I think about the wilderness a lot. The narratives of women in Scripture who find themselves there are my favorites. Hagar, the woman at the well, the woman of Revelation 12, and so many others; these are the texts that speak to me, the companions with whom I dwell in my own deserts. But I’m beginning to wonder: if I were offered even a taste of the Promised Land, would I bite?

How much do I hold on to the struggle and the pain of the desert because it’s what I best know? Is there the possibility that I’m staying out of the rest and beauty and life that God offers me because it’s unknown, because I’d rather be safe in the wilderness than risk to hope in an expansive, luxurious landscape?

After Moses died, God commissioned Joshua to lead the Israelites into the Promised Land. Twice within only the first 18 verses of that story God says to him, “Be strong and courageous. Do not be terrified; do not be discouraged, for the Lord your God will be with you wherever you go.” Why was this affirmation needed? After 40 years of desert-wandering, hardship, toil, exhaustion, and disappointment, wouldn’t they have been ready to sprint into the land God had promised? Why the need to tell them to not be afraid, to not be discouraged?

I’m beginning to think I can relate. My own life in the past years, though not all 40 (okay, 47) of them, has been marked by the wilderness, by the desert, by wandering, by toil and exhaustion and disappointment. But the past year or so has increasingly offered me enticing tastes of the promised land – emotionally, vocationally, relationally. And I hold back. I am afraid. Afraid that the rug will get pulled out from under me. Afraid that my hope is foolish. Afraid that the pain of hope-disappointed will be more painful than not hoping at all. Afraid of what it might be like and who I might be if I were to actually dwell in a place of expansive rest and plenty, milk and honey.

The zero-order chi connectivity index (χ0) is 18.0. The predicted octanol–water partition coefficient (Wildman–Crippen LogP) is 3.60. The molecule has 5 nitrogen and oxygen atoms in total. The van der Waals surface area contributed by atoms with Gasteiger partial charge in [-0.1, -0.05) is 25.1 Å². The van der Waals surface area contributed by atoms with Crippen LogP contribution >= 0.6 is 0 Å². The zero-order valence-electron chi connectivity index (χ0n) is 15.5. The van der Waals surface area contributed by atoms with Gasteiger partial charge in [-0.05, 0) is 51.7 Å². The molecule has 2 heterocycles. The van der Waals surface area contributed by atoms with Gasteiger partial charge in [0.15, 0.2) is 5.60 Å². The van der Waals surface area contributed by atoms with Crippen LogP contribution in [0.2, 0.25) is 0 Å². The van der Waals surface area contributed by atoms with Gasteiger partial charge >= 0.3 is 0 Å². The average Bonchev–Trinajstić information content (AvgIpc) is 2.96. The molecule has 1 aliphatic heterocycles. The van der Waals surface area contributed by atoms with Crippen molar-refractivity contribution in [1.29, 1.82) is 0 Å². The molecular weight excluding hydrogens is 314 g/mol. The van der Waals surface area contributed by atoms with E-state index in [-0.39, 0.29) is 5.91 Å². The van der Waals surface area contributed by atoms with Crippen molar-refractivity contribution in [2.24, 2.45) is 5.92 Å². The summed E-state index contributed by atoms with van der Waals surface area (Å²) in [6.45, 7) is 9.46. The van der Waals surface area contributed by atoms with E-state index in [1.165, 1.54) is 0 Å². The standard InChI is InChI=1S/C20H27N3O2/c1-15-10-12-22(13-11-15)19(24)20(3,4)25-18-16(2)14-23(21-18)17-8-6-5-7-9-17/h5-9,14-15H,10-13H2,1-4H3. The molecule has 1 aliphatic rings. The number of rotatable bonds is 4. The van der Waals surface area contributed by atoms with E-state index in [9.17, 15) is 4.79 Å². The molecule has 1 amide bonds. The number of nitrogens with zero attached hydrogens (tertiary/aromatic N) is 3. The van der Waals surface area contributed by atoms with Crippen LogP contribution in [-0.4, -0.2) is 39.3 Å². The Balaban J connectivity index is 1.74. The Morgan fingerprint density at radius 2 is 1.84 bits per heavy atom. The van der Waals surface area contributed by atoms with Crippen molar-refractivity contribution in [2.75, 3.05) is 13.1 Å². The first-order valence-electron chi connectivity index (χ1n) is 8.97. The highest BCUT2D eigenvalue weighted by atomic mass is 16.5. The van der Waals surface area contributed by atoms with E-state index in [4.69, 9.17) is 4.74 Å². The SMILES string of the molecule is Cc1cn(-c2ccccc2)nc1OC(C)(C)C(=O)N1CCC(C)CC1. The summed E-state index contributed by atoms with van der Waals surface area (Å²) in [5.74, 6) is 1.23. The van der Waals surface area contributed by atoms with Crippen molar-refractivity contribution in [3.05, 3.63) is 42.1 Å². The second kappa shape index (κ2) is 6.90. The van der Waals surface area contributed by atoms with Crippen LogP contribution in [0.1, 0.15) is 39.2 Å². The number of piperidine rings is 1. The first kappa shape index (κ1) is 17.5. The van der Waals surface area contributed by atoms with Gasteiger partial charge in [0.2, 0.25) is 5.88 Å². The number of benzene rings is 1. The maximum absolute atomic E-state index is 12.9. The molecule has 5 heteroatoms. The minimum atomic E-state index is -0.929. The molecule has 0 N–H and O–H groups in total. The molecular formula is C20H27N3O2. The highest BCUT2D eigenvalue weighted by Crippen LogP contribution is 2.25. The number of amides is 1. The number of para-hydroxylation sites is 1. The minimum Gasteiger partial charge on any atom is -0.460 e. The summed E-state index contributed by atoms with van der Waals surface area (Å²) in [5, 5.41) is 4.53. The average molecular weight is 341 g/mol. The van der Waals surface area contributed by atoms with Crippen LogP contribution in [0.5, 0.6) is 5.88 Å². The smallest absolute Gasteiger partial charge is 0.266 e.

Why? Why would I choose the safety (and pain) of the known over the possibility of freedom, breath, and life in the unknown? Why wouldn’t I sprint into that promised land? The simple answer is that the known is always preferred over the unknown; behavioral patterns and emotional responses developed in places of harm, anxiety, or fear, though admittedly painful, are still more comfortable to us than having to risk being open, vulnerable, and, dare I say it, fulfilled or content. Isn’t this crazy?

We have the proclivity to sabotage the very things we most desire. We dare not hope. We dare not let our feet step even tentatively over the line into a promised land for fear that we’ll get burned; that God’s promise to be with us wherever we go is not really true; that we will be disappointed, yet again.

In light of these early-Sunday-morning musings, I’m struck by my post from last night; my random (and admittedly confusing/cryptic) thoughts about faith. Do I really want a re-imagined faith? One that is full of risk and hope? I hate it when this happens, but perhaps I need to re-read my own words:

How might we re-imagine what faith (and faithfulness) looks like? Will we risk? Will we hope? Will we lean into uncertainty as an expression of faith vs. looking for the certain, the safe, the sure? …(I’m) wondering how to re-imagine something I’ve not dared dream…Wondering how to move my overflowing brain of theory, thought, and imagination into praxis, experience, and reality…

Will I step out of wondering, wandering, and the wilderness and into the Promised Land? God, I hope so.

No one will be able to stand up against you all the days of your life. As I was with Moses, so I will be with you; I will never leave you nor forsake you. Be strong and courageous, because you will lead these people to inherit the land I swore to give them. (Joshua 1:5-6)